Moss material breakdown


This environment was the opportunity for me to create game ready foliage, something I only did once before. I made different plant types, large and small, climber plants and mushrooms-like plants. During the process of making this scene I thought about making aquatic plants like water lilies but as I already placed some plants in the pools of water I figured I should not add much more foliage there. That is why I made small leaves floating on the water surface instead of bigger aquatic plants.

To create the foliage I modeled and sculpted between 4 and 6 separate leaves for each plant type then created a low poly for those leaves. After that, I textured the leaves in Substance 3D Painter and I assembled the low poly leaves in Blender to create different plant clusters. These clusters are the final assets I placed in Unreal Engine.

I really enjoy the workflow for making foliage because you are able to create many assets using the same few leaves by placing them and rotating them differently each time. The difficult part was creating a realistic looking texture for each plant, especially getting the roughness right.

For this plant I was inspired by a phylodendron variety called spiritus sancti

Shaders and VFX

I wanted to create a realistic water shader with reflections for a long time and this project was the opportunity for me to finally learn shader creation in Unreal Engine 5 and learn how to work with nodes basically.

My shader is mostly the same as the one Stef Velzeboer showcases in the ArtStation course "Water Shader Creation in UE5" for the Environment Production series. This shader also has caustics and edge ripples. It took me some time to build every part of the shader and to achieve a realistic effect by tweaking the colours and opacity. At first, I wanted to add vertex paint to the shader to paint duckweed on the water surface but I ended up making floating leaves instead.

Water shader process

Making the scene feel alive was also one of my goals and I figured out creating a wind shader is a quick and easy way to overcome this challenge. I wanted something very subtle as not much wind can enter the room.

Unreal Engine already has a built-in node to create a simple wind shader for grass but I ended up doing something a bit more complex. I used the RotateAroundAxis node plugged in the World Position Offset channel to make the mesh slightly bend around its pivot point. I added a Material Parameter Collection to easily change the wind direction and intensity and to adapt the wind effect to each of my plants.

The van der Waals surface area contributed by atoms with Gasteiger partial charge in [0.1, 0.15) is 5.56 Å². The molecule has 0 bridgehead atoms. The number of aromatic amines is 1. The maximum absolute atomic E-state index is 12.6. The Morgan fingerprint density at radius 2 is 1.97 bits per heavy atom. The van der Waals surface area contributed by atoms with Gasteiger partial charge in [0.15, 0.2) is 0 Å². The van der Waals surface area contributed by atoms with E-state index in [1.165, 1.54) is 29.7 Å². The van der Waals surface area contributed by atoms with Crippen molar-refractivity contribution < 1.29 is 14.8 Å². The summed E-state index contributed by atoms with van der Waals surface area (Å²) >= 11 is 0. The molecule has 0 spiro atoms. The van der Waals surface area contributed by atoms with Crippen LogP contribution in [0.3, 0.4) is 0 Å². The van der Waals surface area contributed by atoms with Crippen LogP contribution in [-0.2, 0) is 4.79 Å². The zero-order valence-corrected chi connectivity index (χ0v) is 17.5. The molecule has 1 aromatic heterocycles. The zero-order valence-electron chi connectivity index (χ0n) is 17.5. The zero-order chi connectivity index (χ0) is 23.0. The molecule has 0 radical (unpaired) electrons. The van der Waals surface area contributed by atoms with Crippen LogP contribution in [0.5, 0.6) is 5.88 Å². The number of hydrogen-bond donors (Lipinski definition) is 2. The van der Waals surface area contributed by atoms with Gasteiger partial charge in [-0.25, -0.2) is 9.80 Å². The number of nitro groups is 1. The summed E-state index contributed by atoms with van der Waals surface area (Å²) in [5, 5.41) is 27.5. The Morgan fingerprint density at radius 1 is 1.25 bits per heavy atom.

Wind shader for the foliage

To make the wind effect more realistic, I added vertex colour to each leaf of my clusters in Blender: the darker the mesh is, the more it will bend. This way, each leaf moves at its own rhythm and at a different intensity. I used the same technique for the hanging ropes.

I thought it would look cool if I could have dead leaves fall in the room from the broken glass window. I created a very simple particle emitter in Niagara with wind and gravity force for a realistic look. I didn’t want to have leaves constantly falling so it is more of a subtle detail in the scene.

To create the meshes I sculpted three different leaves, made a low poly for each of them then textured them in Substance 3D Painter. After that I bent the low polys in different ways so each of them looked unique. It is basically the same workflow I used for the rest of the foliage.

Leaves falling inside the room also means floating leaves on the water surface. This shader is simpler than the previous one: I plugged the SimpleGrassWind node in the WorldPositionOffset channel and made an ID map so each of my leaves can move in a different direction and not at the same time.

Floating leaves shader
Final look of the water ponds

Level Art and Optimisation Techniques

I like to have some flexibility in my process and being able to test things out until I find what looks best. To have this flexibility I like to use some optimisation techniques like decals, trim sheets and vertex paint.

I often make decals because it is an easy way to add details on top of generic materials. I used this technique for the engravings on the walls by sculpting the patterns on a plane then making an opacity map to hide the background. I was able to create different shapes on the walls with only a few decals.

Another technique I like to use is vertex paint. For this scene I created a basic stone material and two variations : the same stone lightly covered with red moss and another heavily covered.

Decals and textures used in the vertex paint material

At first, my foliage placement was too homogeneous and the scene composition was a bit boring as you can see on the third picture below. After some feedback I changed the foliage placement to create a better flow and to enhance the composition.

It took me some time to build this environment, figure out the lighting and mood of the scene. I used an HDRI from hdri-haven to add a subtle warm tone to the light and fog as I had a more cold atmosphere at first and it didn’t fit the mood I wanted for this scene.


With this project I learned that environment creation requires a lot of planning and flexibility, various skills and a good understanding of the engine we work with. From the modular kit modeling to the asset placement, I had to test and change things the entire time. It was also the opportunity for me to improve my workflow and some of my skills like sculpting and texturing. I learned a lot about shader and VFX creation as well as working in Unreal Engine 5.

The level art part was a real challenge for me as I like doing it, but I don’t feel very confident in composition and lighting. However, as I tried different things and applied feedback, I ended up with something I really like.

I am very thankful to have been given the opportunity to share some insight into my process and I hope this article can help some fellow artists. If you have any questions or feedback, don’t hesitate to contact me via my Rookies Profile. Thank you for reading.